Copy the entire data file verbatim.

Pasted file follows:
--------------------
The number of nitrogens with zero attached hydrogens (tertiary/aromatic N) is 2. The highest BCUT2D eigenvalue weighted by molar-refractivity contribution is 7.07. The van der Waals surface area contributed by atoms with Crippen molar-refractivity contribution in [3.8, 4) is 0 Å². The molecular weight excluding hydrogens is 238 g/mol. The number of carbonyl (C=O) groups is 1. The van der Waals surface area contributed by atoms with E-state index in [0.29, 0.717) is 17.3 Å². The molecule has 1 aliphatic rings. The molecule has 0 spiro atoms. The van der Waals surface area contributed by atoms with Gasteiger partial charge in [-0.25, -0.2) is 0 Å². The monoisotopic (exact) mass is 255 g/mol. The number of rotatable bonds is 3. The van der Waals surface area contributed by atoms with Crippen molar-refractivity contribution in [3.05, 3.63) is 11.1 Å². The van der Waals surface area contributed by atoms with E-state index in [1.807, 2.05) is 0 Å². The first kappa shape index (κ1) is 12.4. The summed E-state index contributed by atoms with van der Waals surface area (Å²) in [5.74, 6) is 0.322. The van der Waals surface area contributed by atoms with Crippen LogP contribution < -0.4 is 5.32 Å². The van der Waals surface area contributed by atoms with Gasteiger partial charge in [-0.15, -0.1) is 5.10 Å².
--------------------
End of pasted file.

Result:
The number of nitrogens with zero attached hydrogens (tertiary/aromatic N) is 2. The highest BCUT2D eigenvalue weighted by molar-refractivity contribution is 7.07. The van der Waals surface area contributed by atoms with Crippen molar-refractivity contribution in [3.8, 4) is 0 Å². The molecular weight excluding hydrogens is 238 g/mol. The number of carbonyl (C=O) groups is 1. The van der Waals surface area contributed by atoms with E-state index in [0.29, 0.717) is 17.3 Å². The molecule has 1 aliphatic rings. The molecule has 0 spiro atoms. The van der Waals surface area contributed by atoms with Gasteiger partial charge in [-0.25, -0.2) is 0 Å². The monoisotopic (exact) mass is 255 g/mol. The number of rotatable bonds is 3. The van der Waals surface area contributed by atoms with Crippen molar-refractivity contribution in [3.05, 3.63) is 11.1 Å². The van der Waals surface area contributed by atoms with E-state index in [1.807, 2.05) is 0 Å². The first kappa shape index (κ1) is 12.4. The summed E-state index contributed by atoms with van der Waals surface area (Å²) in [5.74, 6) is 0.322. The van der Waals surface area contributed by atoms with Crippen LogP contribution < -0.4 is 5.32 Å². The van der Waals surface area contributed by atoms with Gasteiger partial charge in [-0.15, -0.1) is 5.10 Å².